2 500 000 litres
Tullibardine Distillery Ltd
A brewery was built on the site of today’s Tullibardine distillery.
The Scottish King, James IV, purchases beer produced at the brewery. The brewery sources water from the same spring that the modern Tullibardine distillery currently uses.
The architect William Delmé-Evans found the distillery.
The distillery is sold to Brodie Hepburn.
Invergordon Distillers buys Brodie Hepburn Ltd.
The number of stills doubles from two to four.
Whyte & Mackay (owned by Fortune Brands) buys Invergordon Distillers.
Tullibardine is mothballed.
Whyte & Mackay changes name to JBB (Greater Europe).
JBB (Greater Europe) is bought out from Fortune Brands by management and changes name to Kyndal (Whyte & Mackay from 2003).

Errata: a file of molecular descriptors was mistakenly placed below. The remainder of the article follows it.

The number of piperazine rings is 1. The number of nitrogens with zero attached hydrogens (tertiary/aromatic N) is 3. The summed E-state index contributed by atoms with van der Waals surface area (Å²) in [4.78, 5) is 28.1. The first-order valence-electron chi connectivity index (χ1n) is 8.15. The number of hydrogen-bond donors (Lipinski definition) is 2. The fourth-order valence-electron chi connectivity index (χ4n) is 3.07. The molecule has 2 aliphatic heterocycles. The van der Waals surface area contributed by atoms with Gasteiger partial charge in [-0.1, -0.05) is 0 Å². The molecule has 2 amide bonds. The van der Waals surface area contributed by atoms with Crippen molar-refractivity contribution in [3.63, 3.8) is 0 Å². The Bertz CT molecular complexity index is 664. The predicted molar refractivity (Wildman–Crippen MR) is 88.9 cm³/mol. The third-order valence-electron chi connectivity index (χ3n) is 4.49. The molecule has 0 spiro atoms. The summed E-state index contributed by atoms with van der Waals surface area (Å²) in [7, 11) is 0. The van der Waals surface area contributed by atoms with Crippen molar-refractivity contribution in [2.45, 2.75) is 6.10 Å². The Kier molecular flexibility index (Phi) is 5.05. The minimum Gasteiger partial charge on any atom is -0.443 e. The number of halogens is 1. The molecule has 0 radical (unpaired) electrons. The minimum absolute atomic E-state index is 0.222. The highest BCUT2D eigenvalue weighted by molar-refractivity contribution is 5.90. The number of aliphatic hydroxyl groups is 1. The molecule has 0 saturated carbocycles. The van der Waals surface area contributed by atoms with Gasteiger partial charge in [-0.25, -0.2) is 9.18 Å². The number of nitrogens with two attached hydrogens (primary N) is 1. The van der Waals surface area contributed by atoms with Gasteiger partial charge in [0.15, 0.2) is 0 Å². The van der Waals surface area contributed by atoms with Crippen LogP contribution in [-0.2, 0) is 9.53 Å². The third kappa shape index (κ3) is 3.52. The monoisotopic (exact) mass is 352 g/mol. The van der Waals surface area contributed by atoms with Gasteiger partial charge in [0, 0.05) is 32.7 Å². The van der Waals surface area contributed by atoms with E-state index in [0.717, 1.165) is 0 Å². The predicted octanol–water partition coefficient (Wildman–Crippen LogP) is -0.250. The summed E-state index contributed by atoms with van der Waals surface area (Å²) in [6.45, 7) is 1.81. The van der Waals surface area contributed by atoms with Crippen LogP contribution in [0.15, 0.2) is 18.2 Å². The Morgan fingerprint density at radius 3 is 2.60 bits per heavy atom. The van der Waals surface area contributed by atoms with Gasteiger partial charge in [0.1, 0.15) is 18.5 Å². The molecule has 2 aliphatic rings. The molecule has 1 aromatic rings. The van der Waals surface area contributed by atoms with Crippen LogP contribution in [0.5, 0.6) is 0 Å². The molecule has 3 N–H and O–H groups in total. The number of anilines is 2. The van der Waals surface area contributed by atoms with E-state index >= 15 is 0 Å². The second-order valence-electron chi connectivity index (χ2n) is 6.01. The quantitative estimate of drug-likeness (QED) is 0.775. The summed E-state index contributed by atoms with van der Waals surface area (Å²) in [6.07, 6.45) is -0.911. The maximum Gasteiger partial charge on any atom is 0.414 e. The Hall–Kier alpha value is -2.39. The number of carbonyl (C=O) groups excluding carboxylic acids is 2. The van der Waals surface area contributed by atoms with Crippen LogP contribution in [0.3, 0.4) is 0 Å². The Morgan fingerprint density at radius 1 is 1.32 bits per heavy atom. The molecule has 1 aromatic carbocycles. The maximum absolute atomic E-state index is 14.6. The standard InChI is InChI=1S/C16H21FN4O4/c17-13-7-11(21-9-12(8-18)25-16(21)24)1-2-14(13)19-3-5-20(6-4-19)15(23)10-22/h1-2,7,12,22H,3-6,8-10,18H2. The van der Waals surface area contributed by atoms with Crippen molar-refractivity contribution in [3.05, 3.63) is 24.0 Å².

A consortium including Michael Beamish buys Tullibardine in June for £1.1 million. The distillery is in production again by December. The first official bottling from the new owners is a 10 year old from 1993.
Three vintage malts, from 1964, 1973 and 1988 respectively, are launched. Tullibardine 1488 Shop and 1488 Café opens.
Three wood finishes from 1993, port, muscatel and marsala are launched together with a 1986 John Black selection.
Vintage 1966 (plus a special World Cup version), Sherry Wood 1993 and a new John Black selection are launched.
Five different wood finishes are released as well as a couple of single cask vintages.
A Vintage 1968 40 year old is released.
Reproduced from the Malt Whisky Yearbook 2009 with the kind permission of Mr Ingvar Ronde